“…Bairstow could hardly have finer advocates than David Hill's St John's Choir, beautiful in tone and balance… admirably clear in enunciation, well supported by rhythmic organ playing, and outstandingly well recorded. And the late cycle of Five Poems of the Spirit, given luxury casting with the superb Roderick Williams as solo baritone and the firm support of the Cambridge-based Britten Sinfonia, does give the disc life beyond the choir stalls.” BBC Music Magazine, August 2007 ****

“An excellent disc in regard both to the standard of performance and to the selection of Bairstow's music. And to that should be added straight away the quality of recorded sound, for in choral music of this type it is particularly important to allow for enough reverberance and sense of space without loss of clarity; also to balance choir and organ so as to keep a focus upon the singers and their words while enabling the organist to exploit the full range of the instrument in tone and volume.
The recommendation for this new issue is confirmed most decisively by the inclusion of the FivePoems of the Spirit. Completed in 1944, it remained unpublished till after Bairstow's death.
The orchestration was provided by Sir Ernest Bullock, and with its baritone solos and (largely) early-17th-century texts it stands, not unworthily, alongside Vaughan Williams's Five MysticalSongs. Particularly memorable is the fourth, Raleigh's 'Give me my scallop-shell of quiet', but all are attractive. Roderick Williams is the ideally suited soloist and the Britten Sinfonia do justice to a delightful score. In the accompanied anthems and services the organ parts are played with skilful registration by Paul Provost, and the choir sing throughout with their customary expressiveness and variety of colour: exquisitely (for instance) in the unaccompanied Jesu, the very thought of Thee.”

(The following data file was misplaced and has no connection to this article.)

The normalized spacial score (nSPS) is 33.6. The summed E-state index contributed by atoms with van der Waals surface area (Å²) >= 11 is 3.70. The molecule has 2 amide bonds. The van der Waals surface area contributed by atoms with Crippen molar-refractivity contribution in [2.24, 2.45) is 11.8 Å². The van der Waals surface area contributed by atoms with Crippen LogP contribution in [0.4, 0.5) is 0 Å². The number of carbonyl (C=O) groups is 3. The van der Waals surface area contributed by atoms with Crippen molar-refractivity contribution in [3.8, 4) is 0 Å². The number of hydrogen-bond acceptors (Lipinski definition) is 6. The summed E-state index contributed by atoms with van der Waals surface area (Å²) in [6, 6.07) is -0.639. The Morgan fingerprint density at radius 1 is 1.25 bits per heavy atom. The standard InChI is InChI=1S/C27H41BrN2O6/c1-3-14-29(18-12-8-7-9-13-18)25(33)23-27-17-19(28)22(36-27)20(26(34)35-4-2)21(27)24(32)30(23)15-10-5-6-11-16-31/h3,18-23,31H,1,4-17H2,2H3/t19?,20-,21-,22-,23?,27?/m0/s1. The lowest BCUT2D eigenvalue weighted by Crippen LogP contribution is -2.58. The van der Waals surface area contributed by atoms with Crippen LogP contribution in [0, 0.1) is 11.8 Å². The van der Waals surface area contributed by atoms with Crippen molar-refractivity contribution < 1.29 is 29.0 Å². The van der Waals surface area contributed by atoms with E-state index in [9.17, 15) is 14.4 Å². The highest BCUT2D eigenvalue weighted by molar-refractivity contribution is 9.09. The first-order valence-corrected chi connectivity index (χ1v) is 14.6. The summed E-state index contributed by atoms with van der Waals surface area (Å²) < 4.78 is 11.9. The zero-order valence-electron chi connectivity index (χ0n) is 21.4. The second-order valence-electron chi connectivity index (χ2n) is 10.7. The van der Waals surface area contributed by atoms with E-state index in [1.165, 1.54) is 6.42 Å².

Gramophone Classical Music Guide, 2010

“An excellent disc in regard both to the standard of performance and to the selection of Bairstow's music. …Five Poems of the Spirit… remained unpublished till after Bairstow's death. Roderick Williams is the ideally suited soloist and the Britten Sinfonia do justice to a delightful score.” Gramophone Magazine, September 2007

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Hyperion - CDA67497

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Michael Head: Songs

Michael Head: Songs


Head, M:

Dear delight

Oh, for a March wind

Sweet chance

Tewkesbury Road

The Estuary

Limehouse Reach

Over the rim of the moon

October Valley

The Garden Seat

Fox Gloves

The Viper

Had I a golden pound

Lean out of the window

A Piper

A green cornfield

Love’s Lament

Star Candles

The Little Road to Bethlehem

Money O!

Songs of Venice (3)

My sword for the King

You cannot dream things lovelier


Ailish Tynan (soprano), Catherine Wyn-Rogers (mezzo-soprano), Roderick Williams (baritone) & Christopher Glynn (piano)